Guidance and differentiation of maternally directed orienting behaviors: Probing the origins of filial attachment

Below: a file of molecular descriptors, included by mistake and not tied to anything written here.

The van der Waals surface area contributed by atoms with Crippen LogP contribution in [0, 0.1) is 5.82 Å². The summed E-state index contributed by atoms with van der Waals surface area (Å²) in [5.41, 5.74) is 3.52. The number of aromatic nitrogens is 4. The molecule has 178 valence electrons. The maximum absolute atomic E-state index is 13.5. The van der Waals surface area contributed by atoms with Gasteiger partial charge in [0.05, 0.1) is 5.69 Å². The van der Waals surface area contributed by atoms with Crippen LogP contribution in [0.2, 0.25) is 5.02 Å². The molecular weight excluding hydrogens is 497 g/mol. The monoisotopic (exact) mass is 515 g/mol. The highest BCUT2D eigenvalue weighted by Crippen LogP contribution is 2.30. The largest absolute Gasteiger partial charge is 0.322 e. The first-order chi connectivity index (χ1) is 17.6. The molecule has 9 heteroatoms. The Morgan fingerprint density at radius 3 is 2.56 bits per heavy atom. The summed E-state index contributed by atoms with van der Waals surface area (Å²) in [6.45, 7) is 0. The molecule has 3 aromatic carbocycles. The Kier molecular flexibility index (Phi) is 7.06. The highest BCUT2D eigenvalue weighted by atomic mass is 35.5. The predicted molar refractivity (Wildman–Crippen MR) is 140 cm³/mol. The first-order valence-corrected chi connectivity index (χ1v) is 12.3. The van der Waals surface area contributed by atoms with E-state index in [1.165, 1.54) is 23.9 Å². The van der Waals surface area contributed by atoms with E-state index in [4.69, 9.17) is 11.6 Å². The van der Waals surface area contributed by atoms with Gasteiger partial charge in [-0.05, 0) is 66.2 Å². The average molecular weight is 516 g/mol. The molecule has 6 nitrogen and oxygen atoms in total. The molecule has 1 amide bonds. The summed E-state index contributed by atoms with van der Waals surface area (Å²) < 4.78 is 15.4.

Newborn rats seek and attain contact with their mothers by orienting and primitive locomotor behaviors called maternally-directed orienting behaviors (MDOBs). By 2 days of age MDOBs are elicited specifically by maternal features and are heightened by a period of acute separation from the mother. This behavioral regulation by the mother's presence suggests an early form of filial attachment. To probe for other evidence of filial attachment, two aspects of the controls of MDOBs were investigated: (1) whether MDOBs are goal-corrected in relation to the dam's position and (2) whether the performance of MDOBs can be separated from that of suckling. It was found that, during the first 2 days after birth, MDOBs maintained the pup's ventrum-to-ventrum contact with the dam regardless of her position, suggesting that they are goal-corrected. Evidence was not found for independent controls of nipple grasping (NG), the behavior that initiates suckling, and MDOBs during the first two postnatal days.